09 Dec Meet Ava Brown-Mantha, Youth Shorts Programmer
Meet Ava Brown-Mantha, a third year Film and Media student at Queen’s and the Youth Shorts Programmer with the Kingston Canadian Film Festival. I sat down with her to ask her a few questions about herself and her experience with KCFF.
By Claire Gray
Introduce yourself and tell me about your experiences with KCFF.
I started working for KCFF when I was in first year- so this is my third year with the festival. I quickly became very fond of the work and still am, which is why I’m still working with them! KCFF provides really great opportunities for students, such as myself, to help run the festival. We ran the Youth Shorts program during my first year and I remember being really nervous, thinking something was going to go wrong. But it all went really great – we are now entering our third year running the program and I think I’m doing an alright job!
Why do you think it’s critical for younger generations to be involved in filmmaking?
It’s critical because we live in such a visual culture these days, film is so commonplace and it’s much easier than it was say 10-20 years ago to be making film.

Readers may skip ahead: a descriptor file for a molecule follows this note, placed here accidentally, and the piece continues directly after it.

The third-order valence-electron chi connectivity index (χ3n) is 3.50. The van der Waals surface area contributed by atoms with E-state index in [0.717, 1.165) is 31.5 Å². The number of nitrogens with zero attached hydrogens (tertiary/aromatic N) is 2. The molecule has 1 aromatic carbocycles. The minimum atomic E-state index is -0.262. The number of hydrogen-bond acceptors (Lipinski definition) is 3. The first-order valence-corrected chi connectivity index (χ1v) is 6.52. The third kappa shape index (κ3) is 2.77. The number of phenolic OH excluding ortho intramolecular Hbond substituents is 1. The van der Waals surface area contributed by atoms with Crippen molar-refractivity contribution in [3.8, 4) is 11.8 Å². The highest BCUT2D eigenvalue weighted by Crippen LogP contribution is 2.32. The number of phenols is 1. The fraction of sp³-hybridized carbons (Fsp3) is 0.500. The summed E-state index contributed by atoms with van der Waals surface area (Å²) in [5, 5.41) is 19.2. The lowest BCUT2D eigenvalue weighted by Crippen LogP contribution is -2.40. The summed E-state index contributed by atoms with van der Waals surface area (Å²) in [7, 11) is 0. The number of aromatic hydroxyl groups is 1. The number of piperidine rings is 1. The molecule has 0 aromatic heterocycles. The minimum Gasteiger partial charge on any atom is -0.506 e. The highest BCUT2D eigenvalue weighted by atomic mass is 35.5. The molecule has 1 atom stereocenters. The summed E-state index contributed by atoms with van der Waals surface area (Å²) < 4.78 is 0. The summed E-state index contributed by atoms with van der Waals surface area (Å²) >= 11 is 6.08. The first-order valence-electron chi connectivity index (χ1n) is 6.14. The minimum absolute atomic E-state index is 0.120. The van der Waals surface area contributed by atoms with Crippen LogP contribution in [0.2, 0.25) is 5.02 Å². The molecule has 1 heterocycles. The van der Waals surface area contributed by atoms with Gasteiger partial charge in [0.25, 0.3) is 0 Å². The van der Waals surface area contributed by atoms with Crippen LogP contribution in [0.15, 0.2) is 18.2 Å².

Film is also a really powerful tool that can be used to not only express ourselves creatively but to also shine light on issues that normally don’t get attention. So in that regard, I feel film can be really political and a means for activism which excites me, personally.
Where do you see yourself in the future?
Hopefully making films! If not making them, showing them at festivals or even studying them.
Tell me about some movies that inspired you growing up.
Definitely the 1986, studio ghibli film, Castle in the Sky. I saw that when I was maybe 7 years old, and it totally blew my mind, and I remember thinking it was far superior to any Disney film I’d ever seen. I was making astute observations like that when I was 7 (laughs at self). It really did push the boundaries of my imagination, even as a kid, and that’s why I love it.
Also the 2007 film, Juno. I remember falling in love with Juno’s character. She is just this tough, young woman who lives the most honest existence – she is truly admirable.
What is it like to work for KCFF? Is it fun to be involved with film festivals?
Working for KCFF is a lot of fun. Every year is different and you never quite know what you will get up to because there’s a range of tasks that need to get done. I have met many interesting people and seen some really cool films throughout my years with the festival, so it’s always been a positive experience for me.
Finally, I want you to sell Youth Shorts to me in one sentence.
The KCFF Youth Shorts Program is a great opportunity for young filmmakers to showcase their work in a festival setting, introducing them to the festival process as well as fellow filmmakers with whom they can hopefully collaborate with in the future.